I met Anne quite by accident at one of the 23 drive in max-vax clinics at during the 11 weekends my wife and I worked there. We were at all at Autzen Stadium except for one, when we worked at the community college. Sometime in April, my wife and I were working the car line going to the vaccinators. We were in Lane 1 or 2, the busiest lanes and the last to close. We thrived on the work, the people’s thanking us, and probably the fumes.  We filled out vaccine cards so the vaccinators didn’t have to, spending the process. Our change became standard. Early that day there weren’t as many cars coming through our line, matters were running too slowly for my comfort, and for the comfort  of one of the vaccinators, who never in the time I knew him was ever too busy. I complained to one of the leads who was making the rounds, and he pointed to the first check in spot, near the road leading to the stadium, from which people were sent to us. They looked overwhelmed.

Meeting of the check-in people at the start of the clinic. One was well out of college and had her birthday. She was 1/3 of my age.

I walked over there, learned how the system worked and asked if I wanted to work there. We had enough people taking care of the cars in the line, so that day I worked check in.  This was the initial point of contact, where we had to pass out clipboards, use iPads to check people in, and ensure they didn’t run over the traffic control person on their way to one of 14 lanes. It required a lot of quick moving, dodging cars, and using a touch screen in bright sun or rain.  Anne was one of the leads there, and when the line of cars let up a little we got to talking about life and soon enough about hiking. She was new to it and was curious about Cascade Volunteers and the trails in the Cascades. I wrote down the names of several which I thought she would like.  Some I had just helped log out a few days earlier the week.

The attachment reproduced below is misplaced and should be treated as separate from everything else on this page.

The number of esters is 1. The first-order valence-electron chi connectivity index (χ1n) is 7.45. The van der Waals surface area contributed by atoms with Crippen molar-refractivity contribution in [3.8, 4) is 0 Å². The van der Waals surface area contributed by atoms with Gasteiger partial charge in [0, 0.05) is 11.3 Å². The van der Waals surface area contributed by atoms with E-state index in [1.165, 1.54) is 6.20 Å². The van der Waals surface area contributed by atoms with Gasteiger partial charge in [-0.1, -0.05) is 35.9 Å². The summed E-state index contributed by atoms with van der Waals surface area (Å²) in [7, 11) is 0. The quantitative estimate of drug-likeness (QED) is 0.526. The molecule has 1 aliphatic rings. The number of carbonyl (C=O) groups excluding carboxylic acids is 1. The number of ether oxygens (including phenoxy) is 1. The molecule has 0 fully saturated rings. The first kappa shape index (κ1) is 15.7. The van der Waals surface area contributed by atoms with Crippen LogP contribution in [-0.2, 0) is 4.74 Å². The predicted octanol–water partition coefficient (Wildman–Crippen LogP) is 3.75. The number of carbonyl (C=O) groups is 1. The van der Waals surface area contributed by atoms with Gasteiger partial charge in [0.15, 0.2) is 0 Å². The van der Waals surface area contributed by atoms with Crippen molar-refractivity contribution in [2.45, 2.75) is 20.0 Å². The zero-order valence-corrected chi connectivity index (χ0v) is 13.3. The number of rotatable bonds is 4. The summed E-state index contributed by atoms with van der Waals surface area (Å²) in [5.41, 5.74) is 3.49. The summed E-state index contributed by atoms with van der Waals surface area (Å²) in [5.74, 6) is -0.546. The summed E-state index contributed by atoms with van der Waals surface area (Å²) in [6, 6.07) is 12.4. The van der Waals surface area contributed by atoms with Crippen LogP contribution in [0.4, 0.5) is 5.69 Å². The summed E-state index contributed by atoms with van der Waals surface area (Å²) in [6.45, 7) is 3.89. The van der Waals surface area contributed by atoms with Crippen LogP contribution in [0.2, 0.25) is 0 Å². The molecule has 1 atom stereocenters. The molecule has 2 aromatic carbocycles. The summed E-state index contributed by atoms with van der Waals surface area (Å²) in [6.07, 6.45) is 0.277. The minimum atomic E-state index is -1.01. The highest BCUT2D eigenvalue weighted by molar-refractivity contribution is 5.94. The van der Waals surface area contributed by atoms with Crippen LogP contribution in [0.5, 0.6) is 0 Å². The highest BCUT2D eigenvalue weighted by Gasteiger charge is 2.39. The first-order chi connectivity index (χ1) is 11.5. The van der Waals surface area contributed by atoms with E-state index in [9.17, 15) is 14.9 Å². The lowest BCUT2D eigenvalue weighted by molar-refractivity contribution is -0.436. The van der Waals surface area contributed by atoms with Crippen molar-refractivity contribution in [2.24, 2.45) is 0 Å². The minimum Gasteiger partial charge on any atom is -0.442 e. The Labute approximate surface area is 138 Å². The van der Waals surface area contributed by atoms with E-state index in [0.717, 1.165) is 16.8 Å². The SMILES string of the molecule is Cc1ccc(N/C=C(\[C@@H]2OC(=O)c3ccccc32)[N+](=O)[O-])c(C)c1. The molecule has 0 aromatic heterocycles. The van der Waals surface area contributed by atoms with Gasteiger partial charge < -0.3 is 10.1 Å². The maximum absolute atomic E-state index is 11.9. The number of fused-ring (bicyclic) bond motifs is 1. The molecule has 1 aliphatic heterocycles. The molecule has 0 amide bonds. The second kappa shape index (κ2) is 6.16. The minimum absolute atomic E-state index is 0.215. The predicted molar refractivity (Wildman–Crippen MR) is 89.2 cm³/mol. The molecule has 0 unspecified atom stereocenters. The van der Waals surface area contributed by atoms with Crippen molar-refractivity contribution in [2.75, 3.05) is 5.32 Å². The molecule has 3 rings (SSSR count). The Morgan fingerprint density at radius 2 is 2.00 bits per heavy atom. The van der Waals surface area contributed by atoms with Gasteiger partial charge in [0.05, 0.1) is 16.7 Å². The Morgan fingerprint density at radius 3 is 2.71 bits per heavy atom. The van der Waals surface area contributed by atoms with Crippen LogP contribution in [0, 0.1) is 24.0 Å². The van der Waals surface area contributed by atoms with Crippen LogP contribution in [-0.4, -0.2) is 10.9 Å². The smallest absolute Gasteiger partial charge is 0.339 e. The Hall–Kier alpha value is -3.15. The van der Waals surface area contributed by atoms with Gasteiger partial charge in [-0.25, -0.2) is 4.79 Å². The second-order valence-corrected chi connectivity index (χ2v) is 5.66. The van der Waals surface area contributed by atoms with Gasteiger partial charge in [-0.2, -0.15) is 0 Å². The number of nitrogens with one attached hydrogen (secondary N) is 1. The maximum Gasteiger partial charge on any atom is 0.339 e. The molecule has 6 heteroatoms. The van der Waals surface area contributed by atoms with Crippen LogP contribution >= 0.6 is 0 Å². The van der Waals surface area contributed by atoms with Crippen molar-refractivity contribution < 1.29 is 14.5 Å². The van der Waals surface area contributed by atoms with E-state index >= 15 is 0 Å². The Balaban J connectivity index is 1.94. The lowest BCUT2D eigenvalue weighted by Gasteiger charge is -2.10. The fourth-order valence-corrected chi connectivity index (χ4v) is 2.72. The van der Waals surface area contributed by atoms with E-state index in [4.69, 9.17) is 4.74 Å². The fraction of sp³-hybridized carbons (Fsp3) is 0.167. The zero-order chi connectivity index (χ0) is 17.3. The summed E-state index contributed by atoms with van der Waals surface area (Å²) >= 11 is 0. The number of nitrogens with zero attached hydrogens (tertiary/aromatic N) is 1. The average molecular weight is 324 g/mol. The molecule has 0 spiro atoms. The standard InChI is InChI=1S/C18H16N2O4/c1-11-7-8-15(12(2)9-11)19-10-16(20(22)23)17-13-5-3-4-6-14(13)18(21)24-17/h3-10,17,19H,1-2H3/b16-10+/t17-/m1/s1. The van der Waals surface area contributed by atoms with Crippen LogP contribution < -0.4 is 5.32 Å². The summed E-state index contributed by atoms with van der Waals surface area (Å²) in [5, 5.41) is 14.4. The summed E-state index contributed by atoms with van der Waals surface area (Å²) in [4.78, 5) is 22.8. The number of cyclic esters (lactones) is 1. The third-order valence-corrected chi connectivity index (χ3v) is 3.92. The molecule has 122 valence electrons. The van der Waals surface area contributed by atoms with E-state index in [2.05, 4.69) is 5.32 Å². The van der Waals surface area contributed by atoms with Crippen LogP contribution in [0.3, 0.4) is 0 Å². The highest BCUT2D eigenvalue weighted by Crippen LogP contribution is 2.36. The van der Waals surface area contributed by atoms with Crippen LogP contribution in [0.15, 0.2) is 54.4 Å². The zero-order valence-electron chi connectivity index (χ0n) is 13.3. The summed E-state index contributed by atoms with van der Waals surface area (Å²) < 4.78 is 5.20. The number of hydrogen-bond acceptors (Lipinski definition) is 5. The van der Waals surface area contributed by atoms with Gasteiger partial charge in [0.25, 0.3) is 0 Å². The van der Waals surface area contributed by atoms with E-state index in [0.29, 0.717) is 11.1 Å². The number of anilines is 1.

I would work the check-in line three more times, although my preference was to get into the sea of cars, 14 lined up, collecting clipboards, checking information, filling out vaccine cards, giving advice, fielding questions, all in the 6 miles a day and 6 hours I walked from the vaccinators to the check-in point, over and over again.

After the last drive-in clinic in June, the regular volunteers returned a few days later to get T-shirts that celebrated our service. When I arrived to get mine, I met Molly, a hard charger who had run the UO volunteers and a good share of the rest of Autzen.  We both had deep respect for each other.  I didn’t see anybody else I knew. I got the wrong size shirt, as it turned out, so when I returned two days later, the last day to get the shirts, Molly said that Anne had come through right after I had and was upset that she missed me. I figured I probably wouldn’t see  her again or anybody else with whom I had worked, because I thought this experience was final. Still, I am old enough to have seen people I never expected to see again and seen places I never expected to see. 

Sure enough, a month later, at a pop-up clinic vaccine event at a high school, I ran into Anne.  I showed her a couple more pictures of one of our logouts and added a few other trails that were not too difficult but would get her and her husband well into the backcountry. 

My wife and I started doing more vaccine events when the delta variant arrived. Rather than one every couple of weeks, it became two a week. It affected my hiking schedule, just like the main vaccination event affected my snowshoe schedule back in spring, but to me this helping out for the duration is a high priority. I still had trail work on Thursday, and there were trail working events on Tuesday that were not too far out of town where I could work and then get to a clinic.

Besides, this hottest summer on record featured smoke throughout the American West, and we were no exception. I was going to canoe on Waldo Lake and then realized being out there in smoke was not going to be healthy. So I cancelled that, along with many possible weekend hikes I planned, those few weekends I wasn’t recovering from trail work.  Anne and her husband got to Yellowstone and loved the Grand Canyon of the Yellowstone, also my favorite part of a place I haven’t seen in 50 years.